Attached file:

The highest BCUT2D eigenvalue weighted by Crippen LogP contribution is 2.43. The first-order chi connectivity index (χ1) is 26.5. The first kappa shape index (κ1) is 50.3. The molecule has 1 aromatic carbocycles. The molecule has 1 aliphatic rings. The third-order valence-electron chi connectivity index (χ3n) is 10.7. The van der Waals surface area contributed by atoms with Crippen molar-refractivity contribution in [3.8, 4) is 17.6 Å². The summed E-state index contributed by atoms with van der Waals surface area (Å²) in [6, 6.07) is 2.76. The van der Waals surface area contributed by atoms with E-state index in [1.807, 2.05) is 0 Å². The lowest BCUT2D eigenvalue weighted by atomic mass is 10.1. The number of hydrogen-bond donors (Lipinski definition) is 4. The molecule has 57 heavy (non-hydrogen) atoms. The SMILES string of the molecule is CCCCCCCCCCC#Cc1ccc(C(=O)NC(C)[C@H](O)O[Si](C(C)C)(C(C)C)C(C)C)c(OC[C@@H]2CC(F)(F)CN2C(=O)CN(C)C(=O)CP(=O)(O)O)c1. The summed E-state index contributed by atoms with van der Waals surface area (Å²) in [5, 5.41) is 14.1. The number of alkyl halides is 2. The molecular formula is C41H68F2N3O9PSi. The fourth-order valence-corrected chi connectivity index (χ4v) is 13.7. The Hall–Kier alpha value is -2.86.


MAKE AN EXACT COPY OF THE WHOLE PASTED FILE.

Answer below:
The highest BCUT2D eigenvalue weighted by Crippen LogP contribution is 2.43. The first-order chi connectivity index (χ1) is 26.5. The first kappa shape index (κ1) is 50.3. The molecule has 1 aromatic carbocycles. The molecule has 1 aliphatic rings. The third-order valence-electron chi connectivity index (χ3n) is 10.7. The van der Waals surface area contributed by atoms with Crippen molar-refractivity contribution in [3.8, 4) is 17.6 Å². The summed E-state index contributed by atoms with van der Waals surface area (Å²) in [6, 6.07) is 2.76. The van der Waals surface area contributed by atoms with E-state index in [1.807, 2.05) is 0 Å². The lowest BCUT2D eigenvalue weighted by atomic mass is 10.1. The number of hydrogen-bond donors (Lipinski definition) is 4. The molecule has 57 heavy (non-hydrogen) atoms. The SMILES string of the molecule is CCCCCCCCCCC#Cc1ccc(C(=O)NC(C)[C@H](O)O[Si](C(C)C)(C(C)C)C(C)C)c(OC[C@@H]2CC(F)(F)CN2C(=O)CN(C)C(=O)CP(=O)(O)O)c1. The summed E-state index contributed by atoms with van der Waals surface area (Å²) in [5, 5.41) is 14.1. The number of alkyl halides is 2. The molecular formula is C41H68F2N3O9PSi. The fourth-order valence-corrected chi connectivity index (χ4v) is 13.7. The Hall–Kier alpha value is -2.86.